2. Like Courtney, I, too, was involved in NHRI and since becoming involved, I’ve seen the major points of the organization play out in many different settings. In many small towns, people are catching on to this, thanks in no small part to a host of different initiatives; the one that comes to mind is Marketing Hometown America. There are so many conversations that take place about this project, or that idea and none of them fall on deaf ears. Every idea has credibility because everyone is recognizing that behind every idea is a reason. Those reasons point communities toward why we need or why we want something here. “See a need, fill a need” is a phrase I’ve heard a few times. These communities do an exemplary job at having these conversations with everyone and making sure no voice goes unheard.


  3. Unlike Courtney and Andrew, I have not participated in NHRI as of yet. I was brought on to receive a new Junior Counselor in the coming fall. However the reason I chose to become involved is almost the exact same reason as stated above. While I was in Middle and High School, I joined the Boy Scouts of America. When I was a junior I became an Eagle scout and looked back on al the people that invested time in me, not jsut our troop, not just in the BSA in general, but in me specifically. When I got to college I felt it was my turn to give back, and I joined NHRI hoping to invest in someone the same my mentors from my Boy Scout troop invested in me. Based on the comments above, I believe that I have joined the right program.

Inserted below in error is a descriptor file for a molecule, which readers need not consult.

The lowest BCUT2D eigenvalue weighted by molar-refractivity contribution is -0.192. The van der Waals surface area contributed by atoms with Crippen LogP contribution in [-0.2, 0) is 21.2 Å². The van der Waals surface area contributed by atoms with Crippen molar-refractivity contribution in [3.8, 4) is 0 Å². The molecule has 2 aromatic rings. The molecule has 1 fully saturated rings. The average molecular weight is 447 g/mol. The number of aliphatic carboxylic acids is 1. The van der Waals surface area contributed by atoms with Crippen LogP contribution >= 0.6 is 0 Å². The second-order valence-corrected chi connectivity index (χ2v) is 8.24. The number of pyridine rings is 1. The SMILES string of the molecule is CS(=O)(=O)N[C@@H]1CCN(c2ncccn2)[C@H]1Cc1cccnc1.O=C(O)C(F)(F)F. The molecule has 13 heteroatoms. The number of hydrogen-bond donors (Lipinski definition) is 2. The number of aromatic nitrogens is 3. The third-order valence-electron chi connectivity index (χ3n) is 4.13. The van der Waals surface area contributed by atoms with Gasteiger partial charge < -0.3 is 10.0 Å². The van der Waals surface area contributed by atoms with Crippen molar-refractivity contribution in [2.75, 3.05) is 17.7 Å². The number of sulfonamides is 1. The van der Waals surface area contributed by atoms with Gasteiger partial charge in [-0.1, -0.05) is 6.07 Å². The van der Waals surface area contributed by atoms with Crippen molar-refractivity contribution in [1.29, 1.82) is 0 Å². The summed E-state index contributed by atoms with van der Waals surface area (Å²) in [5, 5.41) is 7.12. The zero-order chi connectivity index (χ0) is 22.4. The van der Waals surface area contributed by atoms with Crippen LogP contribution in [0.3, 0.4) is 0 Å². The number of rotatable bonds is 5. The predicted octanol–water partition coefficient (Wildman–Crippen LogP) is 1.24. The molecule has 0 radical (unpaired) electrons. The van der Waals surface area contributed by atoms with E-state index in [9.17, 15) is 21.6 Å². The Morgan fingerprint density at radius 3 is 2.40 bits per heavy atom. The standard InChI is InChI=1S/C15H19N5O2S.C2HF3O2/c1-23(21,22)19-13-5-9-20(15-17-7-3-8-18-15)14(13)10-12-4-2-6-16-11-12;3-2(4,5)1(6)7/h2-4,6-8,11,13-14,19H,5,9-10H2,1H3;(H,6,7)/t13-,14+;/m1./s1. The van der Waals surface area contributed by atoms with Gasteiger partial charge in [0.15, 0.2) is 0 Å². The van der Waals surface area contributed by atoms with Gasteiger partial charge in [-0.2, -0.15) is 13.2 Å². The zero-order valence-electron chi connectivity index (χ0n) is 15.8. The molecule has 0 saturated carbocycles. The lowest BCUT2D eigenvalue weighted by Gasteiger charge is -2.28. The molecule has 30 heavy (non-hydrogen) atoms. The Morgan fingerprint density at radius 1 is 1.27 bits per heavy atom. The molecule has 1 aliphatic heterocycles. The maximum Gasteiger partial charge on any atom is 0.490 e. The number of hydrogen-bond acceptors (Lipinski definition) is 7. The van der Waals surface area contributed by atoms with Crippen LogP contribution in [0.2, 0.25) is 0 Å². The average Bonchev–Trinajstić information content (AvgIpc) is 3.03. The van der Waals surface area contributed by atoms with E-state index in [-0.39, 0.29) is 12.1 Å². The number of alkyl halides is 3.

4. I would like to encourage younger generations (and I am speaking to myself included) to start looking around to see who they can invest in. Oftentimes, we view mentorship or encouragement to pursue passions as something that should come from the generations before us, those who , perhaps, are retired, have “done it all” or are way up the ladder of life compared to us. How about having more than one mentor, maybe one who is a lot farther on in life, and one that is simply one rung up the ladder or one life change away from you? What about being a mentor ourselves and not just seeing ourselves as the mentees? Each of us has something to offer to another person, especially if it is time, words of encouragement, and a safe place to pursue passions. It doesn’t take any money to do that, and often it has a greater effect than money! It is never too early to mentor someone; it is never to early to fan someone’s flame.